A unique way to actively massage the body is through light body strikes. Just like a regular massage, a practicioner can self-apply this all over the body using different parts of the hand, such as the palm or sides. While this gives you similar results to regular massages, light body strikes also works as conditioning for the body, for the impact toughens the skin and gets one’s body used to the striking sensation. One must also be careful to do this moderately and to one’s capacity, for striking too intensely can cause unforeseen damage.


Body maintenance should not only be performed in class, but outside during one’s daily routines as well. Actually, it cannot be stressed enough about the necessity of doing this on a daily basis. For example, I personally did stretching up to 3 times a day while growing up, and this was outside of training. I would stretch once in the morning, once in the early afternoon, and once at night, preferably before going to bed. This routine has benefited me greatly over the years health-wise, as well as avoiding long term injuries. Of course, there are some guidelines to keep in mind:

Examples of ground stretches for the legs and body.

① Never stretch immediately upon waking up. Walk around abit and warm up the muscles & joints before beginning stretching.

② Do not stretch immediately after eating. For the afternoon, stretch before eating lunch, or save it for early evening after eating lunch.

③ If going to bed immediately after stretching, then stretch lightly and less vigorously. Stretching stimulates the blood and can wake up the body.

While stretching is a must before training, stretching after a training session is also important. After training sessions is good for loosening tight, fatique muscles, and improving blood flow. It should not be as vigorous as the before-training stretch, nor as long.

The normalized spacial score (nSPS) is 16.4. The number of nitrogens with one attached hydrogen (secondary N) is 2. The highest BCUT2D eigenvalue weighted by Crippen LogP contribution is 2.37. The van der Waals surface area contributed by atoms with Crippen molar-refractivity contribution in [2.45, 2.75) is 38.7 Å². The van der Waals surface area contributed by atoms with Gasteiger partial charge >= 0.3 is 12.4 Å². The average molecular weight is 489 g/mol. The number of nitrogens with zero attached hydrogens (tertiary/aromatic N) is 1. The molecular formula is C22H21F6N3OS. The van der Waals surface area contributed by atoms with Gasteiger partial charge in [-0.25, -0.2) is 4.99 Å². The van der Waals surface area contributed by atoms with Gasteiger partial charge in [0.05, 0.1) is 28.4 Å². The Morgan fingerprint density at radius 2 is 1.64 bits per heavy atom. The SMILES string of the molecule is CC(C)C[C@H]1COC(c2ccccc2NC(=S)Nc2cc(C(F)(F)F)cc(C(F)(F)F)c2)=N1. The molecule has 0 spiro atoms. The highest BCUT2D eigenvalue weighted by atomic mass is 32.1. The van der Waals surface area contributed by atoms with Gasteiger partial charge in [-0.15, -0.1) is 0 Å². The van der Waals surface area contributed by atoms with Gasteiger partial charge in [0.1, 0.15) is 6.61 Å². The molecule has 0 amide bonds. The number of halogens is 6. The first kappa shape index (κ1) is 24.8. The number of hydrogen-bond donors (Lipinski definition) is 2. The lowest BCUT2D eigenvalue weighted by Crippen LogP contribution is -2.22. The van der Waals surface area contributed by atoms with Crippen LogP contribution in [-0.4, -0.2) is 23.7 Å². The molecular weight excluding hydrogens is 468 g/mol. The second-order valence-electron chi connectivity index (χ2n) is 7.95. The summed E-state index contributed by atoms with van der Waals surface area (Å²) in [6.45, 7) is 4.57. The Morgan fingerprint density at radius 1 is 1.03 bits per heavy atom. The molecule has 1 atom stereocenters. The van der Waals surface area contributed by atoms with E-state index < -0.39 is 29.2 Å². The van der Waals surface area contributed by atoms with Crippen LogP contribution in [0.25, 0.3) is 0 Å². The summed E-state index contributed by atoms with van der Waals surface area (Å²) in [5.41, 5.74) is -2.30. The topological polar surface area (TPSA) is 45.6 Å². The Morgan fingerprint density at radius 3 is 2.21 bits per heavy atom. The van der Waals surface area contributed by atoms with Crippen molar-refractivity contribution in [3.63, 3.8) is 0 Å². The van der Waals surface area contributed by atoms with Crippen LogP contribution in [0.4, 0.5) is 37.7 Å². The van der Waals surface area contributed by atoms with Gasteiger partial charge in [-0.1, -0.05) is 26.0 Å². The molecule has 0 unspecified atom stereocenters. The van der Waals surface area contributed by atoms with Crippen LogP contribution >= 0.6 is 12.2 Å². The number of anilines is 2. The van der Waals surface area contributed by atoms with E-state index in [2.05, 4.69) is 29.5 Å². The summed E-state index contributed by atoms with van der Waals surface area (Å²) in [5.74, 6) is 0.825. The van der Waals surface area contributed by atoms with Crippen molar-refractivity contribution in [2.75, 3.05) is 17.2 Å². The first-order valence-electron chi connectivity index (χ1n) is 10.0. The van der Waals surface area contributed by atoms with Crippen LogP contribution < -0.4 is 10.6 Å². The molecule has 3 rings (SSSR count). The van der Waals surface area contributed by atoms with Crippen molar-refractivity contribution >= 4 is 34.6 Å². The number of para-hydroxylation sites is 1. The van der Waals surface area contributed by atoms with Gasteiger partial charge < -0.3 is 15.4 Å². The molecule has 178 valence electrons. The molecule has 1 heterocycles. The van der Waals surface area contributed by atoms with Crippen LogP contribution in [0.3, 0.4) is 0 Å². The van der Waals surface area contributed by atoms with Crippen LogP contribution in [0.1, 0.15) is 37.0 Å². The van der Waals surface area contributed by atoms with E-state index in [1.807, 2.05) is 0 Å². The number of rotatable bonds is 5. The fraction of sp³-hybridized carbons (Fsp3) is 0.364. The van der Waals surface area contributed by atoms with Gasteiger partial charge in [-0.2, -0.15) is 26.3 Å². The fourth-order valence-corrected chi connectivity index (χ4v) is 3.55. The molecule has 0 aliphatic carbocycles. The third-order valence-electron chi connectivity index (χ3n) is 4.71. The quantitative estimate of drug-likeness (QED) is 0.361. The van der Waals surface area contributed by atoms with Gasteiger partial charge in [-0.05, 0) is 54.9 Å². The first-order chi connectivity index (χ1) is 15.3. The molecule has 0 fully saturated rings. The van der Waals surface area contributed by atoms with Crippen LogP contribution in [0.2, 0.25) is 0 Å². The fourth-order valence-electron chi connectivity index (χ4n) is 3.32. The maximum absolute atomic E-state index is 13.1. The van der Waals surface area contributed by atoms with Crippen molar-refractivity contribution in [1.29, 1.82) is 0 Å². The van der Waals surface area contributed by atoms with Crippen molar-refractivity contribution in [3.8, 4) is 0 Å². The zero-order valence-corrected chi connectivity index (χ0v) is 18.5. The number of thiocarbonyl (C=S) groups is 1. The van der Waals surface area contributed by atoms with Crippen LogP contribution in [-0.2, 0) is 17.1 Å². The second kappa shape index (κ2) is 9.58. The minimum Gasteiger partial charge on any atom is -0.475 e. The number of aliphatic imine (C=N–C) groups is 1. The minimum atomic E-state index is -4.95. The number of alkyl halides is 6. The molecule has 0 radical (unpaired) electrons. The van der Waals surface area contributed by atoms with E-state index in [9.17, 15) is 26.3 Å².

Body maintenance is an important, non-combative element in martial arts. It should be performed as much as the combative elements. Body maintenance can be achieved almost anywhere and anytime. For a martial artist, body maintenance not only can keep us healthy, but allow us to keep training in our techniques even when we get old, if done correctly.

1) 柔軟体操. Along with stretching, jūnan taisō also refers to movements and motor skills found in calisthenics.

Benefits of Overcoming Difficult Things

In classical Japanese martial arts, just about everyone runs into techniques, routines, or concepts that are difficult to handle. Like a very high wall, these may seem near impossible to overcome, whether it means adapting this particular thing into one’s repertoire or working on it for long periods until it becomes something natural to do. In some cases the difficulty is due to a lack of physical strength or coordination, while in others it’s a mental block. Then there are those cases where our lack of interest causes us not to proceed forward with that particular area of training. However, with a bit of drive, we can overcome such difficult things, as well as gain an overall benefit in our journey of learning the martial arts.

Examples of flexible weapons. Top left is a kusari fundō, bottom left is a kyoketsu shoge, while on the right are a kusarigama and ōgama. All are handmade training weapons which are light, fairly soft materials with no sharp parts.

A case that sticks out particularly in my own experience is the difficulty of using flexible weapons. In my younger days, I made a point to be as proficient as I could with all that was taught to me at my previous dojo. Yet, I was more inclined to not further my studies on such martial tools like the kusari fundō (鎖分銅, chain with weights on opposite ends), hayanawa (早縄, fast-tie ropes for restraining), and kusarigama (鎖鎌, chain with a sickle and weight on either ends). These types of weapons are much more difficult to use than non-flexible ones, and require more personal training time. It wasn’t that I couldn’t learn how to use them, it’s just that I saw no real value in doing so; other than twirling them, I couldn’t grasp any practical applications with them. Exaggerated images of using flexible weapons for lassoing was one of the dominant reasons for my personal mental block. Despite getting training in them, my notes and experience on flexible weapons were often pushed to the side to collect dust.